Beginning in the late 1960s, Japanese automobile brands slowly made a name for themselves as unique, elegant and powerful. Starting with Honda in the late 1960s the S600, although not specifically a sports car, was sporty enough to excite the public for sleeker cars with more under the hood.
Similarly, Toyota began developing branded sports cars in 1967. The iconic 2000GT paved the way for a host of incredible vehicles that took to the roads and tracks around the world. Each company has a legacy that they carry on today by devoting resources to produce ever more incredible sports cars. We can’t wait to see what everyone does next.
ten Honda S800
The Honda built on the success of the S600. While the S600 wasn’t exactly a sports car, it fueled the desire to build a sports car dedicated to the Honda brandand in 1965 what the world got was the S800.
The S800 featured a 791cc inline-four that could develop 70 horsepower. Despite the relatively low horsepower rating, the S800 was Honda’s first 100 MPH car. The smaller engine also did wonders for gas mileage not typically seen in sports cars, even for the 1960s at 35 MPG!
9 Toyota 2000 GT
To kick off Toyota, the JDM company developed the 2000GT in partnership with Yamaha. This collaboration worked rather well in favor of Toyota since the 2000GT made its first appearance in 1965 in front of an enthusiastic public.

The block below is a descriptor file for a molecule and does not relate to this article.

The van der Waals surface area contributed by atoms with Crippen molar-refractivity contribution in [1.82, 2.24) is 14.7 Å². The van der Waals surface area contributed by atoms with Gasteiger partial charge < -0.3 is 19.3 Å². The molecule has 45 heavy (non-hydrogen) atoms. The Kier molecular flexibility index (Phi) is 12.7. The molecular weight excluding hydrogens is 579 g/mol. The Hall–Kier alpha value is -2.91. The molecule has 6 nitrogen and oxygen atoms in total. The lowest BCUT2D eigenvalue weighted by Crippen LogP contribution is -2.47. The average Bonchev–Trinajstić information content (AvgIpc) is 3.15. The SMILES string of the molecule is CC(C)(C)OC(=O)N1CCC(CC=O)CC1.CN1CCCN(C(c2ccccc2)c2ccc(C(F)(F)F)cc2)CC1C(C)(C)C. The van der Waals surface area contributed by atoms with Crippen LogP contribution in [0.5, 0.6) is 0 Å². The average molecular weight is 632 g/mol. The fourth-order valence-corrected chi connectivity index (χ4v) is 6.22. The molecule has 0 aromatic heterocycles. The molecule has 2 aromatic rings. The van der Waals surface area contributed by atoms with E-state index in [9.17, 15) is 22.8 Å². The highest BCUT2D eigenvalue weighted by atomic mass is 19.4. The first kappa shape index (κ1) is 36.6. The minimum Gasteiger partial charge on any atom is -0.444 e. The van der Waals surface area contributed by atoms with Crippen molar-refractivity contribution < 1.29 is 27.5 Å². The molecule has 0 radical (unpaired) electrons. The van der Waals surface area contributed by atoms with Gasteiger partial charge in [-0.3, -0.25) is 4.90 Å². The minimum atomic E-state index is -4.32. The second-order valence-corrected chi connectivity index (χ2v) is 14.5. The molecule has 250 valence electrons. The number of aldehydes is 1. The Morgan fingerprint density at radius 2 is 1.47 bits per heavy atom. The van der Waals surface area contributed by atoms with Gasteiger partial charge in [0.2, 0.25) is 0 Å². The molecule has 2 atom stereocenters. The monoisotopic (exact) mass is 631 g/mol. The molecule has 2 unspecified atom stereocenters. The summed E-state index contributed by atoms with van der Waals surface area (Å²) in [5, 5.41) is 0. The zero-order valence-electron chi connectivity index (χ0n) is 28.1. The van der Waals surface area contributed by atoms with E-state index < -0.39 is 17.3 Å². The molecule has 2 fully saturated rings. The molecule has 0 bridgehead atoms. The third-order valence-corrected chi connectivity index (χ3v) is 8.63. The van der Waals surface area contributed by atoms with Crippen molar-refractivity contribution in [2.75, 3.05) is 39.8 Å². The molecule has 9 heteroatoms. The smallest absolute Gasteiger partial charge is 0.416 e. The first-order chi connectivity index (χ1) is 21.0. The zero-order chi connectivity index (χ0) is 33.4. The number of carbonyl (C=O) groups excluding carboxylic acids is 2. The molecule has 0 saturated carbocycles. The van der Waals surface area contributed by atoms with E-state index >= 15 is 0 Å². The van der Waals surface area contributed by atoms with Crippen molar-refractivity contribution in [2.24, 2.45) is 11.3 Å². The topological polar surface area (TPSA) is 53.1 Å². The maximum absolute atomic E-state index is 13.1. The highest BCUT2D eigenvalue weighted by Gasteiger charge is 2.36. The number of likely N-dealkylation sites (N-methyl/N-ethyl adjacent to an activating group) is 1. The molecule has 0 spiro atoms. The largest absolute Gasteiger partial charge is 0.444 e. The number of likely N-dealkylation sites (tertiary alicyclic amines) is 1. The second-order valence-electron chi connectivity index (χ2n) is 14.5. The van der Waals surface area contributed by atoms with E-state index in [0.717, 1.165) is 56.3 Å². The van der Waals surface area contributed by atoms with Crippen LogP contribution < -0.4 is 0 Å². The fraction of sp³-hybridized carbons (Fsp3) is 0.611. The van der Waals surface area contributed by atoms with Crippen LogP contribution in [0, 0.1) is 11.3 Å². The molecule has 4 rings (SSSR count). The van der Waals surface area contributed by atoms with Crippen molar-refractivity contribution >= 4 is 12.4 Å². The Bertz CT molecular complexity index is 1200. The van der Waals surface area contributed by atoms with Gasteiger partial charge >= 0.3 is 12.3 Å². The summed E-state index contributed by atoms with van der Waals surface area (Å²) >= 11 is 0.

The Toyota 2000GT didn’t go into production until 1967. When it finally hit the streets, it did so with a huge (for the time) 2.0-liter straight-six. Although not as big as some crazy V8s found in American muscle cars, the straight-six was good for 148 horsepower and a top speed of 130 MPH.
8 Honda CRX Si
Honda’s CRX gets a lot of hate, but the upgraded Si is worth a look. First produced in 1985, the CRX Si is a perfect example of what honda is doing to its base economy cars. It was a sporty little two-seater with front-wheel drive configured with a solid 27 MPG rating.
For the Honda CRX Si, a 1.5L four-cylinder direct injection engine was used. It made around 105 horsepower, but the US version saw the 93 horsepower version noticeably weaker. It wasn’t mind-blowing speed, but it could still put on a great show on the road with a top speed of 112 MPH.
7 Toyota Supra
When looking at a list of iconic JDM sports cars, the Supra is one of the coolest. It was so cool that Toyota had to bring it back! Toyota first used the Supra name in 1978. Over the decades they slowly transitioned to twin-turbo which is absolutely amazing.
The Toyota Supra Twin Turbo could deliver an astonishing 320 horsepower to the rear wheels. Although the speed was limited to just 155 MPH, everyone knows it can go much faster. The modern version develops 382 horsepower from a BMW engine. Much to the chagrin of purists, it’s still a fantastic vehicle.
6 Honda Civic Del Sol
Honda does make tiny two-seaters. This includes the Civic Del Sol, which was a two-seat super lightweight Targa convertible. And by superlight, we mean 2,300 pounds of light. Like every other Civic, the Del Sol is front-wheel drive and comes with a five-speed manual transmission.